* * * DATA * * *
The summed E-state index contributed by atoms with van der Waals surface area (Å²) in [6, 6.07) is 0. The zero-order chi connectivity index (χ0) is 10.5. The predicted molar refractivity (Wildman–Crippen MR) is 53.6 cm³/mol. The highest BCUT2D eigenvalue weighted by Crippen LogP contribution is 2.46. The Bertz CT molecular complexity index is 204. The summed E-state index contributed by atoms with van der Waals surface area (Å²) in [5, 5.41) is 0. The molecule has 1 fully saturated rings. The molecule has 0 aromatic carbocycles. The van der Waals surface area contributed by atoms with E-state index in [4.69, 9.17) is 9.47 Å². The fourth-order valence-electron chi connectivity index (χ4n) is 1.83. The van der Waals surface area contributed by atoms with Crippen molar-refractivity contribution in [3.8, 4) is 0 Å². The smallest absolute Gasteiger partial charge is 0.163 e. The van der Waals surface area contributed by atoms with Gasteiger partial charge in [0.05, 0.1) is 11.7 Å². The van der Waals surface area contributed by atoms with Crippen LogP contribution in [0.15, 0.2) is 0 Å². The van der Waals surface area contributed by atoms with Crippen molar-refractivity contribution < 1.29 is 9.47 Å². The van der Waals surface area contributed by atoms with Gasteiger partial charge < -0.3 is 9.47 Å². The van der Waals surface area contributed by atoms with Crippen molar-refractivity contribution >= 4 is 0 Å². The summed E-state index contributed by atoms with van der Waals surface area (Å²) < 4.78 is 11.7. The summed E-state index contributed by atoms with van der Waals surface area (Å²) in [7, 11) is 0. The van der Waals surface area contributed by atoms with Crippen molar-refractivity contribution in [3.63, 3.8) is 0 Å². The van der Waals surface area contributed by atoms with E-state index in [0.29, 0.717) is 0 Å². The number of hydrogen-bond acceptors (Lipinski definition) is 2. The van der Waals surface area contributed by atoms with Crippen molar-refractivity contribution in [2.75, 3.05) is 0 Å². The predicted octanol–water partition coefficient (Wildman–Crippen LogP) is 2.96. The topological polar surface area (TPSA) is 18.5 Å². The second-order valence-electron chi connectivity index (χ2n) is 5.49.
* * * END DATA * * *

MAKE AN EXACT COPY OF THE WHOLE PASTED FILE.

The summed E-state index contributed by atoms with van der Waals surface area (Å²) in [6, 6.07) is 0. The zero-order chi connectivity index (χ0) is 10.5. The predicted molar refractivity (Wildman–Crippen MR) is 53.6 cm³/mol. The highest BCUT2D eigenvalue weighted by Crippen LogP contribution is 2.46. The Bertz CT molecular complexity index is 204. The summed E-state index contributed by atoms with van der Waals surface area (Å²) in [5, 5.41) is 0. The molecule has 1 fully saturated rings. The molecule has 0 aromatic carbocycles. The van der Waals surface area contributed by atoms with E-state index in [4.69, 9.17) is 9.47 Å². The fourth-order valence-electron chi connectivity index (χ4n) is 1.83. The van der Waals surface area contributed by atoms with Crippen molar-refractivity contribution in [3.8, 4) is 0 Å². The smallest absolute Gasteiger partial charge is 0.163 e. The van der Waals surface area contributed by atoms with Gasteiger partial charge in [0.05, 0.1) is 11.7 Å². The van der Waals surface area contributed by atoms with Crippen LogP contribution in [0.15, 0.2) is 0 Å². The van der Waals surface area contributed by atoms with Crippen molar-refractivity contribution < 1.29 is 9.47 Å². The van der Waals surface area contributed by atoms with Gasteiger partial charge < -0.3 is 9.47 Å². The van der Waals surface area contributed by atoms with Crippen molar-refractivity contribution >= 4 is 0 Å². The summed E-state index contributed by atoms with van der Waals surface area (Å²) < 4.78 is 11.7. The summed E-state index contributed by atoms with van der Waals surface area (Å²) in [7, 11) is 0. The van der Waals surface area contributed by atoms with Crippen molar-refractivity contribution in [3.63, 3.8) is 0 Å². The van der Waals surface area contributed by atoms with E-state index in [0.29, 0.717) is 0 Å². The number of hydrogen-bond acceptors (Lipinski definition) is 2. The van der Waals surface area contributed by atoms with Crippen molar-refractivity contribution in [2.75, 3.05) is 0 Å². The predicted octanol–water partition coefficient (Wildman–Crippen LogP) is 2.96. The topological polar surface area (TPSA) is 18.5 Å². The second-order valence-electron chi connectivity index (χ2n) is 5.49.